Investment Insights: Are rates hinting at recession?
This weekly report presents insights from our Global Investment Management team.
Equities jumped over a percent on Monday after President Trump tweeted that China would remove tariffs on U.S.-made cars, signaling headway in the tense U.S.-China trade dispute. That claim went unconfirmed by the Chinese government and the enthusiasm sparked by the tweet seems to be fading, and fast. The S&P 500 fell 3.24% today on renewed concern over trade and fluctuations in Treasury yields.
The yield of the 10-year Treasury continues to fall as investors flock toward safe haven assets in hopes of avoiding the current bout of volatility in stocks; the benchmark gauge ended Tuesday at 2.91%. While investors are constantly looking at the 10-year as a measure of longer term rates, the real story seems to be at the shorter end of the curve. Currently, the 3-year Treasury is yielding more than its 5-year counterpart. This may seem benign as the difference is only a couple of basis points, but this also marks an inversion in part of the Treasury curve.
Typically, these yields follow a fairly logical rule of higher yields for longer dated bonds – and a break in that order can be a harbinger for an economic slowdown. One of the most reliable and frequently used leading indicators of an economic recession is when the 2-year Treasury yield exceeds the 10-year yield. While they have yet to converge, a continued slowing in growth combined with higher rates could cause a red flag to be raised sometime next year.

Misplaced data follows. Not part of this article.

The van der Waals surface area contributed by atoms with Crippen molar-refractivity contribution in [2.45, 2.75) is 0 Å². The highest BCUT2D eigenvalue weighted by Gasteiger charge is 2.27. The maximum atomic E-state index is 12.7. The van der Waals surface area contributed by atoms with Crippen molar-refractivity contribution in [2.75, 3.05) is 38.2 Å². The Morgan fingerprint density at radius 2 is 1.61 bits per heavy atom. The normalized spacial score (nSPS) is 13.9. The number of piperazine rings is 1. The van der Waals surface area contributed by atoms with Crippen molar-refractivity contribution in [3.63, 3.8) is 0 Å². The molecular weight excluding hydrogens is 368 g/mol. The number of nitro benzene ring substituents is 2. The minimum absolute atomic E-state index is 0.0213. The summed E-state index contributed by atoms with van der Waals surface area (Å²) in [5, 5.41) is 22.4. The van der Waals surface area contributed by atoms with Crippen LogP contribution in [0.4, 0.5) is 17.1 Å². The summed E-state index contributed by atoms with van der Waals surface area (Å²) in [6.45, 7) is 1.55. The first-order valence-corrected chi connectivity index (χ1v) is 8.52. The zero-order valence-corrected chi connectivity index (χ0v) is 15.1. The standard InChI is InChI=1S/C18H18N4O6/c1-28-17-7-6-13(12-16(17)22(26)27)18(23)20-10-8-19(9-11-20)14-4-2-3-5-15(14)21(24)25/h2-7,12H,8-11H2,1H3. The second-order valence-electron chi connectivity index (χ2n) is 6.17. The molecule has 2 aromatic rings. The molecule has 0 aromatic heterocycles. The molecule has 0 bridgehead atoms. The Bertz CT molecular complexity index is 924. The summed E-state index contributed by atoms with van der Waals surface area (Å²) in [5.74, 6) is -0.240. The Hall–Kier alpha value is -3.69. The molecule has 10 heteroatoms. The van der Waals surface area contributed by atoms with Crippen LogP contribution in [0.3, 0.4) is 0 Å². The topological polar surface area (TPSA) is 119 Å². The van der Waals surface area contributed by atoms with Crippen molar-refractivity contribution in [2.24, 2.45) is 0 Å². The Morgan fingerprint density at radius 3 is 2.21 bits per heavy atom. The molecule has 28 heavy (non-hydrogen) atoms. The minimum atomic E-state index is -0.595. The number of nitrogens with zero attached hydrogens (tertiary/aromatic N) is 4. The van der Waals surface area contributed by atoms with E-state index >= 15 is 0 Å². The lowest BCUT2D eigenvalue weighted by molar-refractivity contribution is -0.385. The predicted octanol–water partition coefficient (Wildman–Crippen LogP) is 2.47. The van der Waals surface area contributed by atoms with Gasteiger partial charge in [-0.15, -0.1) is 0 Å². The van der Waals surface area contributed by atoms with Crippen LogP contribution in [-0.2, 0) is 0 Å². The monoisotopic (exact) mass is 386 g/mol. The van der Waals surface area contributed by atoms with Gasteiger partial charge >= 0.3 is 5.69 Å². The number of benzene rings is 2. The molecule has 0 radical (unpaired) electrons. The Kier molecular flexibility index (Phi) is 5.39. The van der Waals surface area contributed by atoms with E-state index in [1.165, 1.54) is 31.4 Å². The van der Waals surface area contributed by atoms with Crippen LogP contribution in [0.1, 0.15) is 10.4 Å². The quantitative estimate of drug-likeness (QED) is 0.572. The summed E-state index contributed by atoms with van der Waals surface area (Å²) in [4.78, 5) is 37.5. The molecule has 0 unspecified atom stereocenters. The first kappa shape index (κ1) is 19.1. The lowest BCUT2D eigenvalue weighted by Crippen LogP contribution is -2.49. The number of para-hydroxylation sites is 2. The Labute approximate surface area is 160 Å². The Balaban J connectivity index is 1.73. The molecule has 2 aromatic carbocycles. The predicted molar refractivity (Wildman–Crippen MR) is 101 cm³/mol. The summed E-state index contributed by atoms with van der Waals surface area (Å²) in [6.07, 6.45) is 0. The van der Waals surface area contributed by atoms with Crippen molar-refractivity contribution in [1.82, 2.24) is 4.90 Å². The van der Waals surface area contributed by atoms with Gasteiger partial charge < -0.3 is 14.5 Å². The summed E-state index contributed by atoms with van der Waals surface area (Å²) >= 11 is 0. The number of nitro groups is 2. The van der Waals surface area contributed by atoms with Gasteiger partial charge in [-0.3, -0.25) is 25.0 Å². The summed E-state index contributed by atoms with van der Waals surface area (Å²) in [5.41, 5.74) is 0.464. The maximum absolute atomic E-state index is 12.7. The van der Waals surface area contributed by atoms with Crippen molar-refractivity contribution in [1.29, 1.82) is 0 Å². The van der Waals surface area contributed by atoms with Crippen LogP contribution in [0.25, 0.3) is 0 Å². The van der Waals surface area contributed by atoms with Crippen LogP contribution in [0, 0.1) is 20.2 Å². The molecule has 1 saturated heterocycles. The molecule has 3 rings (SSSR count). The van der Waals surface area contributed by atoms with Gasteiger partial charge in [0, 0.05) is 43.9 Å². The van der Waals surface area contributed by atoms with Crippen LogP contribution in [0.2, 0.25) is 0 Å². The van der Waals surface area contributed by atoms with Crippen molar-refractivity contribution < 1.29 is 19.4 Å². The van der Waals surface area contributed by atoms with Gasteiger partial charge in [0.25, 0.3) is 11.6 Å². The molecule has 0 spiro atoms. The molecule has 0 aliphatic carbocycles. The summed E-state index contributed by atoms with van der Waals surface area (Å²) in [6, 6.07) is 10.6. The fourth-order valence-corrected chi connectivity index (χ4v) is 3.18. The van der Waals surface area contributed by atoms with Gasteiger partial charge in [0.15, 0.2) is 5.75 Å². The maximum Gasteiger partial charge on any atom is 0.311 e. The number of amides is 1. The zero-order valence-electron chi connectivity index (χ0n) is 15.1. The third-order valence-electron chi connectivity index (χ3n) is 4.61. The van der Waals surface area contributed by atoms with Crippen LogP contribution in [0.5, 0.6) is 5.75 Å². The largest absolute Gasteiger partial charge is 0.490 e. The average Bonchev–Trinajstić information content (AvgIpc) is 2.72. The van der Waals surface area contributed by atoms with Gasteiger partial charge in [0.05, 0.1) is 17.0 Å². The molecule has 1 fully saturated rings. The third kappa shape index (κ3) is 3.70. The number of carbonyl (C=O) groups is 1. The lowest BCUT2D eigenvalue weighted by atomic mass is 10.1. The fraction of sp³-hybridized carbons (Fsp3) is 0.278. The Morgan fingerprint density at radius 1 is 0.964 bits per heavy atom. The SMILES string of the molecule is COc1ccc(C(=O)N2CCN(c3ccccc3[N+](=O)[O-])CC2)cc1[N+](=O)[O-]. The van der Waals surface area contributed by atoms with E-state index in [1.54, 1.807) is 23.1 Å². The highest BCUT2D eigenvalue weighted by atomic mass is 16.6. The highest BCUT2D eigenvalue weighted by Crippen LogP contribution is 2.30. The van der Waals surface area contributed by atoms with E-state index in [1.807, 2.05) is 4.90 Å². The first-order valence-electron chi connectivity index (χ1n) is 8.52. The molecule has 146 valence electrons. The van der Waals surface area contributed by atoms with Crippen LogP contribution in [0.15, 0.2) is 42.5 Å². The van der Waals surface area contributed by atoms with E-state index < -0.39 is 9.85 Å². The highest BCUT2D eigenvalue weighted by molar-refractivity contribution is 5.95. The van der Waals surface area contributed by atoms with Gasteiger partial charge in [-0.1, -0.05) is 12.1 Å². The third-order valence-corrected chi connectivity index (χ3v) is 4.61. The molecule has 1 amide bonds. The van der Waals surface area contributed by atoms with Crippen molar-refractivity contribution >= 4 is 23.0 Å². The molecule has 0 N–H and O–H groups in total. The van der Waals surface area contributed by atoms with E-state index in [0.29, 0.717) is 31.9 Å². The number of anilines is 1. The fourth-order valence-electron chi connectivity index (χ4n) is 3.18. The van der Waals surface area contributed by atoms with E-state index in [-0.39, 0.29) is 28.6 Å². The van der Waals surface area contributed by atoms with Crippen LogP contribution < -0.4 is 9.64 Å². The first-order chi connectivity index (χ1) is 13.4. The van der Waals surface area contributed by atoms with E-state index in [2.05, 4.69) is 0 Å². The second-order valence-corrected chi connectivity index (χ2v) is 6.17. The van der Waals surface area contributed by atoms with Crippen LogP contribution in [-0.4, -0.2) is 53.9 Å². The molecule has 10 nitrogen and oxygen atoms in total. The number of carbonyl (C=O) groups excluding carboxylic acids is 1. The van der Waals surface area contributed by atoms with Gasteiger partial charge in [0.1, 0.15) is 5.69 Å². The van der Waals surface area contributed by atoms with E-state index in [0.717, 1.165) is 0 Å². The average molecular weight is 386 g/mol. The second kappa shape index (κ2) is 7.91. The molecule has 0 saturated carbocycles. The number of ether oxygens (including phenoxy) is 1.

The Fed will certainly be keeping a close eye on the change in bond yields ahead of its December 18-19 meeting, particularly as it is widely expected the FOMC will raise rates further during that summit. The markets have established a 74% probability of a rate hike this month, according to Bloomberg fed funds futures data, and a drop in probability for subsequent hikes in 2019. This month’s Fed meeting may turn out to be one of the most important in recent memory. Another rate hike, and any additional ones in 2019, could be enough to rein in and slow economic growth, while not proceeding with the expected hike could be a rude awakening for financial markets and may reflect a weaker economy.
At the beginning of this year, our team expected mid to high single-digit stock returns, and for equities to outperform bond markets in 2018 – this has continued to be the case most of the year. While market participants still have a pretty supportive economic landscape, the investment environment continues to focus on risk mitigation at this stage in the business cycle. The Global Investment Management team anticipates continued volatility and uncertainty on the horizon, but believes our strategies are positioned properly for this reality.
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